10 years later, Haiti earthquake survivor reflects on broken promises and resilience

The World
Two people are pictured from behind overlooking a scene of devastation

Haiti's calamitous earthquake a decade ago leveled much of the capital, killed tens of thousands and left some 1.5 million people homeless.

The 7.0-magnitude earthquake hit the poorest country in the Americas on Jan. 12, 2010, destroying much of Port-au-Prince. Estimates of the number of dead vary from 46,000 to more than 300,000.

Billions of dollars were pledged from the international community to help rebuild Haiti. Jehane Sedky has spent the last decade co-leading the UN special adviser's office on community-based health and aid delivery to Haiti. She says that while there were good intentions, very little of the pledged funds actually got to Haiti — instead, it stayed in the donor countries.

A woman sits in front of a microphone

Jehane Sedky, senior adviser to UN special envoy to Haiti, Paul Farmer, at The World’s studios at WGBH.


Steven Davy/The World

"The way this works is that donors, when they contribute funding to a particular country, they mostly give to their own NGO," Sedky told The World. "So, while the money is for a particular country, in our analysis of aid to Haiti, of the $6.4 billion that eventually was what we call disbursed, which means money out of the bank. Only 10% of that stayed in Haiti, meaning was used to hire locally, create jobs, support the government, pay salaries. The rest of the funding essentially never got to Haiti."

And tracking the funds dedicated to Haiti is complex. "What we learned is that there is no system in place to track money that has been pledged to a poor country after a crisis — that does not exist. Our office was the only one doing it and still is," Sedky said. "And my sense is — I don't want to be cynical, but my sense is there's no interest in doing so. What's really needed is to reimagine how aid is delivered."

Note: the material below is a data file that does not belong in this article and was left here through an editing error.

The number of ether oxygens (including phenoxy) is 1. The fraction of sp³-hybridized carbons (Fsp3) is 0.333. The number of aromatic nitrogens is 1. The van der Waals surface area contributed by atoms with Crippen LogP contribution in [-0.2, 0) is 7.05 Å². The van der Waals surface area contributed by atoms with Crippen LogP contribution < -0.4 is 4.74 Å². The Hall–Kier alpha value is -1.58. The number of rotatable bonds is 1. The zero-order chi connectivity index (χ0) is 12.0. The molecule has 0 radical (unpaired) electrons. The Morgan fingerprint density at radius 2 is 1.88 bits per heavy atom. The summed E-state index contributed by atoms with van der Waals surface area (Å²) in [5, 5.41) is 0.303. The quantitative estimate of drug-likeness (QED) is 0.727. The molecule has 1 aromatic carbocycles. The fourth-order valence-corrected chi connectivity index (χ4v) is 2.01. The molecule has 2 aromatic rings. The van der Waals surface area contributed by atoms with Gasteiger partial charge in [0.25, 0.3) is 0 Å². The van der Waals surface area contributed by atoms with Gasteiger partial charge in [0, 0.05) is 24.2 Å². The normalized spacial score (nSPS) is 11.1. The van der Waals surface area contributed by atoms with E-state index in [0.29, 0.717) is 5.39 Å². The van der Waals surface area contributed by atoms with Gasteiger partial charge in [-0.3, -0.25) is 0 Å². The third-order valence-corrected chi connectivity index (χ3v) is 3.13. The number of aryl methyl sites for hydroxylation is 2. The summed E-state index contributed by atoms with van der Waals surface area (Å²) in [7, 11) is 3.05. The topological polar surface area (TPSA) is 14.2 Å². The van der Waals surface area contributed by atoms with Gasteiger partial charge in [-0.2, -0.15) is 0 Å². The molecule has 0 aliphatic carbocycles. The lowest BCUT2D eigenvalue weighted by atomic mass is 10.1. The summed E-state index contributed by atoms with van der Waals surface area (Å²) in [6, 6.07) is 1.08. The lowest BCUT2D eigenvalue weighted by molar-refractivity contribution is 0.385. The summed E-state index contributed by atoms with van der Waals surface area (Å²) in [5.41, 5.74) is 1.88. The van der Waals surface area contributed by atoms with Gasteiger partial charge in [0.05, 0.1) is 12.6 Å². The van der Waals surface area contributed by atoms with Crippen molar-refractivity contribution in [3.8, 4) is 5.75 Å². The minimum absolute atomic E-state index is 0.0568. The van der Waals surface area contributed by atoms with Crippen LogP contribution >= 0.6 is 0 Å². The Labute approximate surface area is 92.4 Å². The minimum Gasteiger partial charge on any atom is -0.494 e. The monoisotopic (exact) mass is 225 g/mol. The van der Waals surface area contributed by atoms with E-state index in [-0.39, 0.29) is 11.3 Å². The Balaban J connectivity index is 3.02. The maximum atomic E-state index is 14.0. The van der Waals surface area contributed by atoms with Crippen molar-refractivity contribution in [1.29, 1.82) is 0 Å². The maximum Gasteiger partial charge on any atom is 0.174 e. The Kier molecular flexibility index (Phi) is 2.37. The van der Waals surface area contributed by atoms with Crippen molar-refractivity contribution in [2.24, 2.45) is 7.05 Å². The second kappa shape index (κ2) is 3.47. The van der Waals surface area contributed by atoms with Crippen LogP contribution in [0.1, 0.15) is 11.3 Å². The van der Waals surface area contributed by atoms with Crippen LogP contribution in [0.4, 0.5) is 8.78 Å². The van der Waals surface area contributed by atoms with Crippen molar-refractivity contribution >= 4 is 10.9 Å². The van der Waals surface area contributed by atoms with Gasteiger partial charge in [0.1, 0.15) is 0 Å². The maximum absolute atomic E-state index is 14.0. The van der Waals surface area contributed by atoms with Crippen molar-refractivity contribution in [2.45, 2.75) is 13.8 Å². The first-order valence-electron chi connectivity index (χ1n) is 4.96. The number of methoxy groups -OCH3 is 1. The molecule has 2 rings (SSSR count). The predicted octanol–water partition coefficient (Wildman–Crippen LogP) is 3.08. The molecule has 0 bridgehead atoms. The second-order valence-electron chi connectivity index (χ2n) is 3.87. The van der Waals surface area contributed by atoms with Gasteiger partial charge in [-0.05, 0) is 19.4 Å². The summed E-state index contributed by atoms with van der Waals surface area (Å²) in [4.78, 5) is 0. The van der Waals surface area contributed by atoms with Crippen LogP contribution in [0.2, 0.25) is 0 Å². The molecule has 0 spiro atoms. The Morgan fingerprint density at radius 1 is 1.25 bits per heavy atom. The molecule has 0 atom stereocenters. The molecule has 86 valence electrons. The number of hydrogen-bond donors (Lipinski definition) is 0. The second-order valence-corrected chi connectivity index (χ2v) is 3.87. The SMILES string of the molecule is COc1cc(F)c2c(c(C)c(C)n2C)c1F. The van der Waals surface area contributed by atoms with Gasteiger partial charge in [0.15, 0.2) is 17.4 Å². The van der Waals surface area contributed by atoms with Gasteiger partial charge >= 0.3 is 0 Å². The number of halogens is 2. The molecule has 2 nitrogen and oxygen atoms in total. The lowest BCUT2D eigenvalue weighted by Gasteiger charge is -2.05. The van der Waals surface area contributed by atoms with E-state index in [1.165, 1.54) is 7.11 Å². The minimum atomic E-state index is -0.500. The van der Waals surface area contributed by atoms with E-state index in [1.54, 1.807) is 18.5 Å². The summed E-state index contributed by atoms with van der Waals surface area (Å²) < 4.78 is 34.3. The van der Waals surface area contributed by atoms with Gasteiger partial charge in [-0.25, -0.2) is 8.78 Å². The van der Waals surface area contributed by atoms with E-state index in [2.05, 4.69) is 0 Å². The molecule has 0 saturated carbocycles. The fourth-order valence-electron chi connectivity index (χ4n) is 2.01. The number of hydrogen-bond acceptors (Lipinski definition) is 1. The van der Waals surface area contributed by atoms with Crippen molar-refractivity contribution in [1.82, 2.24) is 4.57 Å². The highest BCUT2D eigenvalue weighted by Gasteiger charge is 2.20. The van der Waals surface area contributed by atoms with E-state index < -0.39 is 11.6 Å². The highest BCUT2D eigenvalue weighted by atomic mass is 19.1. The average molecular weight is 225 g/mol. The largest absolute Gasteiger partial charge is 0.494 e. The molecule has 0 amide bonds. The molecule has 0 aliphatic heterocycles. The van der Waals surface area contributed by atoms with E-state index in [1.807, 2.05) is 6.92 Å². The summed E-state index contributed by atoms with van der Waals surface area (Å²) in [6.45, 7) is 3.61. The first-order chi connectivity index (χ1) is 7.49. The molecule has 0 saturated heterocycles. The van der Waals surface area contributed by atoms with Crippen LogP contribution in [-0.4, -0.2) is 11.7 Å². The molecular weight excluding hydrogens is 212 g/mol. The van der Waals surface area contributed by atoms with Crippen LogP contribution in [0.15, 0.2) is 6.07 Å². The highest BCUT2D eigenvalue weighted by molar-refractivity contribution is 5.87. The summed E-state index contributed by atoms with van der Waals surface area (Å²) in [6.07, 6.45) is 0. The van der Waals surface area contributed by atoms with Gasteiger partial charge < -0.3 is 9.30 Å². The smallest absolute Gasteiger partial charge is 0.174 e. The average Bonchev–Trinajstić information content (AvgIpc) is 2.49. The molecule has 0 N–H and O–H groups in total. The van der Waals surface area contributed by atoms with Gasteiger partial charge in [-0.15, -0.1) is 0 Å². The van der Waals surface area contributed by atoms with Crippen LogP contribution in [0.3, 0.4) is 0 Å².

A woman poses for the camera

Velina Charlier was 29 when the 2010 earthquake struck Haiti. 


Courtesy of Velina Charlier

Velina Charlier was 29 years old at the time. She lost many friends. In the years since, Charlier has become an anti-corruption activist and petrochallenger. She spoke with The World's Carol Hills about the decade since the devastating earthquake. 

Related: Meet the Petrochallengers: A new generation wants to bring accountability to Haiti. Can they succeed?

Carol Hills: Velina, take us back 10 years ago to the earthquake. I wonder how vivid are those memories for you still?

Velina Charlier: They're still very vivid. It's memories that you live with every day. Ten years ago, when the earthquake happened, I was at home and my baby was 28 days old at the time, my first born. Everything started falling down, you know, glasses breaking and chaos started.

Related: With no Carnival, Haiti's musicians lose more than their stage 

How are your friends and extended family impacted by the earthquake?